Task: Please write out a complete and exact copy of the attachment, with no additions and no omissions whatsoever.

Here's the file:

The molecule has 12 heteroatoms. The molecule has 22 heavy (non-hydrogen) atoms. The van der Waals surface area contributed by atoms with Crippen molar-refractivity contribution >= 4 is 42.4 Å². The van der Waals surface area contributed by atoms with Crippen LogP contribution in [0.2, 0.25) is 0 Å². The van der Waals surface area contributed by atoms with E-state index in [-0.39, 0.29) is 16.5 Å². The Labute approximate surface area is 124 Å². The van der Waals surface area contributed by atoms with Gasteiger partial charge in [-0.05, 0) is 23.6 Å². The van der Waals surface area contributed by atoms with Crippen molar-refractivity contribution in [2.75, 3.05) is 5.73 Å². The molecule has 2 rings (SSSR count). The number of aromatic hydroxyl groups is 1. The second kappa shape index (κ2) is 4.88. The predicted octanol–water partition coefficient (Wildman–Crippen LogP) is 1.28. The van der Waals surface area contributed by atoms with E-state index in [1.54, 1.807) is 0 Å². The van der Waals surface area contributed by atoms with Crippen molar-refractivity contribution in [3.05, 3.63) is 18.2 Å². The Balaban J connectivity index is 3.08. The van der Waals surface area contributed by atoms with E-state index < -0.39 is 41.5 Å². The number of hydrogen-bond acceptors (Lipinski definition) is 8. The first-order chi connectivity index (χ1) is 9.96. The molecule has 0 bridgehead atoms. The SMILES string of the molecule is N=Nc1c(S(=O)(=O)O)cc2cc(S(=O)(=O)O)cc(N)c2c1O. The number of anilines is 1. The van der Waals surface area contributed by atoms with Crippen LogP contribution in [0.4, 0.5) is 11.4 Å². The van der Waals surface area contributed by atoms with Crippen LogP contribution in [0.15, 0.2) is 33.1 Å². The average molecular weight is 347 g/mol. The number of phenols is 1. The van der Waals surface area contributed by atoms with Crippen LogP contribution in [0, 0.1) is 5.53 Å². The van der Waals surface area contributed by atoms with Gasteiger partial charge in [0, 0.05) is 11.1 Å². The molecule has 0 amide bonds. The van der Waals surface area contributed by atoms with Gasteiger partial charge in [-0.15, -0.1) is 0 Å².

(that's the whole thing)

The molecule has 12 heteroatoms. The molecule has 22 heavy (non-hydrogen) atoms. The van der Waals surface area contributed by atoms with Crippen molar-refractivity contribution >= 4 is 42.4 Å². The van der Waals surface area contributed by atoms with Crippen LogP contribution in [0.2, 0.25) is 0 Å². The van der Waals surface area contributed by atoms with E-state index in [-0.39, 0.29) is 16.5 Å². The Labute approximate surface area is 124 Å². The van der Waals surface area contributed by atoms with Gasteiger partial charge in [-0.05, 0) is 23.6 Å². The van der Waals surface area contributed by atoms with Crippen molar-refractivity contribution in [2.75, 3.05) is 5.73 Å². The molecule has 2 rings (SSSR count). The number of aromatic hydroxyl groups is 1. The second kappa shape index (κ2) is 4.88. The predicted octanol–water partition coefficient (Wildman–Crippen LogP) is 1.28. The van der Waals surface area contributed by atoms with E-state index in [1.54, 1.807) is 0 Å². The van der Waals surface area contributed by atoms with Crippen molar-refractivity contribution in [3.05, 3.63) is 18.2 Å². The Balaban J connectivity index is 3.08. The van der Waals surface area contributed by atoms with E-state index < -0.39 is 41.5 Å². The number of hydrogen-bond acceptors (Lipinski definition) is 8. The first-order chi connectivity index (χ1) is 9.96. The molecule has 0 bridgehead atoms. The SMILES string of the molecule is N=Nc1c(S(=O)(=O)O)cc2cc(S(=O)(=O)O)cc(N)c2c1O. The number of anilines is 1. The van der Waals surface area contributed by atoms with Crippen LogP contribution in [0.4, 0.5) is 11.4 Å². The van der Waals surface area contributed by atoms with Crippen LogP contribution in [0.15, 0.2) is 33.1 Å². The average molecular weight is 347 g/mol. The number of phenols is 1. The van der Waals surface area contributed by atoms with Crippen LogP contribution in [0, 0.1) is 5.53 Å². The van der Waals surface area contributed by atoms with Gasteiger partial charge in [0, 0.05) is 11.1 Å². The molecule has 0 amide bonds. The van der Waals surface area contributed by atoms with Gasteiger partial charge in [-0.15, -0.1) is 0 Å².